When creating any of these systems or interfaces, human-computer interaction (HCI) is crucial, whether designing an interface for an ATM or a desktop computer, HCI principles should be examined and taken into account to guarantee that the interface is safe, useful, and efficient.
HCI is significant for any company that relies on technology or computers in its day-to-day operations. Staff are more content and productive when working with well-designed usable systems since they are not irritated.
HCI is particularly essential in the design of safety-critical systems like those found in power plants and air traffic control centres. In these instances, design flaws can have catastrophic consequences, including the death of many individuals.
(Related reading: How technology has affected businesses?)
When building systems that are not just functional but also accessible to persons with impairments, human-computer interaction (HCI) is a critical factor to consider. HCI's basic idea is to offer everyone with secure, usable, and efficient systems, which includes people with a wide variety of abilities and levels of experience and knowledge.
Any system that is built using HCI user-centered approaches and concepts will be as accessible as possible to people with impairments.
Today, only a small percentage of computer users read the software's documentation, assuming one exists. Only the most specialist and complex programmes need intensive training and a handbook.
Within a few minutes of engaging with a computer software, consumers expect to grasp its basic features. HCI equips designers with the ideas, strategies, and resources they need to create intuitive, easy-to-use interfaces that don't require training.
(Also read: Functions of Information Technology)
Virtual reality is an excellent example of human-computer interaction in the workplace. The interaction between the computer and the user is meant to provide the user a new viewpoint. Virtual reality, when done correctly, can genuinely resemble the actual environment, and is an excellent example of good HCI at action.
Voice search, such as Amazon Alexa and Google Voice Search, is another example. These voice search apps and gadgets allow users to engage with a device or system that guides them to an Amazon purchase or a Google search.
On an end-note, if we look at the future of Human-computer interaction, we will find that the things ahead are going to be really exciting.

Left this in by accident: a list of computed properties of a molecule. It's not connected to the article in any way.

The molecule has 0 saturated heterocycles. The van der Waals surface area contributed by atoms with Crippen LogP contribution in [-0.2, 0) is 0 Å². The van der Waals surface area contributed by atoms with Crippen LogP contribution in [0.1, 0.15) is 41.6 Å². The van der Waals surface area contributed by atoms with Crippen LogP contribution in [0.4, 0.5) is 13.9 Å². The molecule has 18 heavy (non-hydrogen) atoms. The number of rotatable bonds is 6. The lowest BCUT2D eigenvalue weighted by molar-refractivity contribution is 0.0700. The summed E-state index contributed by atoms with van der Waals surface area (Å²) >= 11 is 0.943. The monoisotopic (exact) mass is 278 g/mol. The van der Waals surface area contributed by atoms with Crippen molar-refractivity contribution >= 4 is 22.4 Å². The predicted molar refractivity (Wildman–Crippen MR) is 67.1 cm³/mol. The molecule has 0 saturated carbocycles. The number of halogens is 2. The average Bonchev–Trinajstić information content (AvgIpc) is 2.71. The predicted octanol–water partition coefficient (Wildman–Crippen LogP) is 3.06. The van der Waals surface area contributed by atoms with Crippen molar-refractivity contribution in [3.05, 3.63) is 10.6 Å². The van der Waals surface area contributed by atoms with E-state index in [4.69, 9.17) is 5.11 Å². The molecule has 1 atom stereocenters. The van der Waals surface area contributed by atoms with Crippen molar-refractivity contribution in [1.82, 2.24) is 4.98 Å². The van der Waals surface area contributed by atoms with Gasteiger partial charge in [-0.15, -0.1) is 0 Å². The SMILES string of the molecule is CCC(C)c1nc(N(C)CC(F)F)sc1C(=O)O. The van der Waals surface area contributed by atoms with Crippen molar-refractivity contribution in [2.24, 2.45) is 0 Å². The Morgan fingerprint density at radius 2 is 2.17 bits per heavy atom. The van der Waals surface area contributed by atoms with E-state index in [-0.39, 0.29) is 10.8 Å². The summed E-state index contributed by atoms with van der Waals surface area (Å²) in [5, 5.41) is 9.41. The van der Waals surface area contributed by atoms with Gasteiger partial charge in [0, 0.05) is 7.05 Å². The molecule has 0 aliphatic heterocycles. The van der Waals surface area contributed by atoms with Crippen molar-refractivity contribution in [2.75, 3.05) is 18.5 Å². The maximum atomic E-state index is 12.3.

Looking into the possibilities of where HCI may lead us might seem like you're reading a science fiction storey. That's because HCI wants technology to be as normal and accessible as possible in our daily lives, giving us a glimpse into an apparently futuristic future.
The following are some of the most recent prototypes developed by firms throughout the world employing HCI theories:
When utilising virtual reality, Dexta haptic gloves were created to simulate touch feelings of hardness, softness, springiness, and more. As the user interacts with things in their VR experience, the gloves replicate these feelings by locking and unlocking the user's finger joints to various degrees. As indicating VR applications here, learn the applications of VR in the military.
It enables your smartphone to read your thoughts (almost). When they first come out, pre-touch phones should be able to detect how the user holds the phone or which fingers approach the screen in order to forecast what the user intends to do. This gives the impression that your phone can read your mind since it executes things before you give it a clear instruction.
It is the next effort to digitise paper by converting it to a touchscreen. Paper will be able to "detect its surroundings and respond to gesture instructions, as well as link to the Internet of Things," according to this new technology. The goal is to connect the physical and digital worlds.
These were just a few applications of HCI that we can see in the near future. Considering it just a window to the future, we can be heavily assured that the door has much more to welcome.
(Recommended blog: Introduction to extended reality)